On The Legal And The Personal In The Prop. 8 Case

The Sacramento Bee will host a live webcast discussion with legal experts about the implications of the California Supreme Court’s ruling on Prop. 8, on minority rights, the First Amendment, equal protection and even religious freedom.  It promises to be a good discussion, and it starts at noon.

But considering that the Court has, for now, given up on its ability to protect the civil rights of the minority in the face of mob rule, the logical arguments must also incorporate the emotional ones, and what must be now taken into account are the personal stories, highlighted here by state lawmakers.

Assemblywoman Nancy Skinner, D-Berkeley, confided in a Capitol press conference that her daughter is lesbian.

“This is a decision that affects all Californians in a very personal way,” Skinner said of the ruling on Proposition 8.

“It impacts my family in saying that somehow my daughter’s love for the woman who is her partner is not as valid as the love others have for the opposite sex.”

Skinner appeared at a news conference with the Legislature’s four openly gay members, all Democrats – Sen. Mark Leno, San Francisco; Sen. Christine Kehoe, San Diego; Assemblyman John Perez, Los Angeles; and Assemblyman Tom Ammiano, San Francisco.

San Diego Mayor Jerry Sanders, a Republican, spoke briefly at the event, noting that he has one daughter who is lesbian and the other “straight.”

“They don’t have the same rights today,” Sanders said.

I want to add my voice to that personalization by highlighting this section of an LA Times piece on some of the 18,000 married couples, now granted separate rights than their fellow gays and lesbians.

Julie Nice, a University of San Francisco law professor specializing in constitutional and sexuality law, sees the emergence of the legally married gay class as yet another inconsistency in the nation’s laws governing same-sex marriage.

“This kind of chaotic patchwork is not sustainable,” Nice said of laws recognizing the right of gays to marry in five states, granting recognition to legal marriages conducted elsewhere in a few others and now California’s validation of the pre-Proposition 8 marriages while denying the status to other gays […]

Several gay couples were in attendance as West Hollywood officials sought to chart a path forward in the fight for same-sex marriage rights after the high court’s decision. Although Mark Katz, 58, and Robert Goodman, 48, continue to be recognized in the state as legally married, they deemed the ruling “tragic.”

“This is as if we were freed slaves living in a slave state,” said Goodman, a career counselor. “We were able to keep our marriage, but none of our brothers will be able to marry.”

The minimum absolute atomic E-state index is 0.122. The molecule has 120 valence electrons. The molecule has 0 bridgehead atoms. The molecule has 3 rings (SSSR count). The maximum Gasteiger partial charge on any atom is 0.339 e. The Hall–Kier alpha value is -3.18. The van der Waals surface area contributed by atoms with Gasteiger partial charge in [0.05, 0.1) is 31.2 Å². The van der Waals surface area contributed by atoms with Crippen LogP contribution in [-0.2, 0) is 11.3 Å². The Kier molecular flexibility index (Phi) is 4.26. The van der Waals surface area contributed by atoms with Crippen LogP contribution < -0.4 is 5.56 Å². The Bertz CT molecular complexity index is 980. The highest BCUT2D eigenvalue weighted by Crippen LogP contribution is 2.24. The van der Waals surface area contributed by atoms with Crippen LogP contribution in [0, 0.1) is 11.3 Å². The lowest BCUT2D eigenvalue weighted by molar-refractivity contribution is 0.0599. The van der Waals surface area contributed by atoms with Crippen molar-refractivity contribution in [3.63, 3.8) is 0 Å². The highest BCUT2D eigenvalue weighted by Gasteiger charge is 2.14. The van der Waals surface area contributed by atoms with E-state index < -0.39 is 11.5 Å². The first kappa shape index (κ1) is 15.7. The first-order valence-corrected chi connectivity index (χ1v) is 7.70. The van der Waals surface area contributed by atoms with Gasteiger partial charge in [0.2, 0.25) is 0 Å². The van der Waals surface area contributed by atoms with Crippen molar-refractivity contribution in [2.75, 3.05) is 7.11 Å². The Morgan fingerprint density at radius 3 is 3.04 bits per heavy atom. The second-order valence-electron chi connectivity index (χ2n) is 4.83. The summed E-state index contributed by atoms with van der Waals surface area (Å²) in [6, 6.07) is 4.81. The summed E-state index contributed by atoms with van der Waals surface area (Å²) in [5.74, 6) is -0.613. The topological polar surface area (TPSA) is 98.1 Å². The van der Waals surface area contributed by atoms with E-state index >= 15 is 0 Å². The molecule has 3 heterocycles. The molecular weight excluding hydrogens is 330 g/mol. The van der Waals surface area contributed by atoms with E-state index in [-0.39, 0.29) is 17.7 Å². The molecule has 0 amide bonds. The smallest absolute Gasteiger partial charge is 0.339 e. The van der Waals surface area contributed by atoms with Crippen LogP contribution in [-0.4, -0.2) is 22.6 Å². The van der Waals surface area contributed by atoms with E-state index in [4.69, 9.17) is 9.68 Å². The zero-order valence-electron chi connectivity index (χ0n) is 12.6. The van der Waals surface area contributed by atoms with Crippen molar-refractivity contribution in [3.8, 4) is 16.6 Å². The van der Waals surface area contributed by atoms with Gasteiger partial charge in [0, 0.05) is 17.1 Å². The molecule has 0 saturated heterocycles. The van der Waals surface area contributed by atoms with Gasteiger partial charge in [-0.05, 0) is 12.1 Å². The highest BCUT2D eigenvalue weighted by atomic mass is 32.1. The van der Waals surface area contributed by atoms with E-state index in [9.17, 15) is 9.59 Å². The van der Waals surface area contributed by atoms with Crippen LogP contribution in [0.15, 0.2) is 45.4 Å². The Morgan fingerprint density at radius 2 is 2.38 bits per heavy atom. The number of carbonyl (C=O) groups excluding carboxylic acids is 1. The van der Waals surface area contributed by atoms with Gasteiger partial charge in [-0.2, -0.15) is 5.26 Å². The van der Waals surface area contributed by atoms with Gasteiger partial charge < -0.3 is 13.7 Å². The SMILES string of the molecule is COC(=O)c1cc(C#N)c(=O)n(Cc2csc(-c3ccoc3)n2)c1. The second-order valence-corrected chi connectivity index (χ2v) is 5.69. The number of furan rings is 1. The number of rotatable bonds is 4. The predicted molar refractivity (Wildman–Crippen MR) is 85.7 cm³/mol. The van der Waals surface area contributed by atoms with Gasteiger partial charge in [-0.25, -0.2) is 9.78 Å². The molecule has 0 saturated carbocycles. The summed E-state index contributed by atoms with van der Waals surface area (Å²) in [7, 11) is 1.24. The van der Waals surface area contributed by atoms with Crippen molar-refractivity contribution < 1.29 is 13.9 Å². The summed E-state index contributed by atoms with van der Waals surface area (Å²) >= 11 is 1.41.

Mark Katz is my cousin.  The rhetorical bomb-throwing must run in the family.  But they are wonderful people, with an adopted son, and while yesterday’s ruling secured some of their civil rights, they are not satisfied with being put on a kind of island, where their friends and fellow citizens must live under a separate system.

The legal ramifications of this are truly troubling, and ought to be examined thoroughly.  But my first thought turns to my cousin.  And those familial connections, and the new connections forged through organizing, will eventually be how these rights are achieved for everyone.

3 thoughts on “On The Legal And The Personal In The Prop. 8 Case”

  1. One thing that irks me is that marriage equality supporters (of which I count myself among them) are really mauling the supreme court over this.  You said: But considering that the Court has, for now, given up on its ability to protect the civil rights of the minority in the face of mob rule.  However, based on my reading of the opinion, my takeaway was “The California Constitution has enshrined mob rule, and we wish we could do something about that, but given the current law, we can’t.”  It’s really a statement in favor of the rule of law, accompanied by an admission that the law in question sucks.

    Please don’t demonize the Supreme Court over this.  If they were going to bow to mob rule, they would’ve simply upheld 2000’s Prop 22 and none of this would have happened.  The Court has sent us a clear signal that we must correct the Constitution to strip mob rule out of it, but until then, they are powerless.

  2. Here’s how the story is going to go.  In 2010 or 2012 there will be an initiative on the ballot that would legalize same-sex marriage.  Everyone is going to work like crazy to pass it and on election night we will win.

    I am the biggest sucker in the world for a good love story.  I can see the thousands of couples who have always loved each other now being able to marry the one they love.  Isn’t it a great story?

    I know how much it sucks that they cannot marry right now, but these weather-worn prejudices don’t fall easily.  I’m trying not to think about how much this sucks but rather how great it will be when people can marry not based on a court decision but because the people of California want everyone to marry the one they love.

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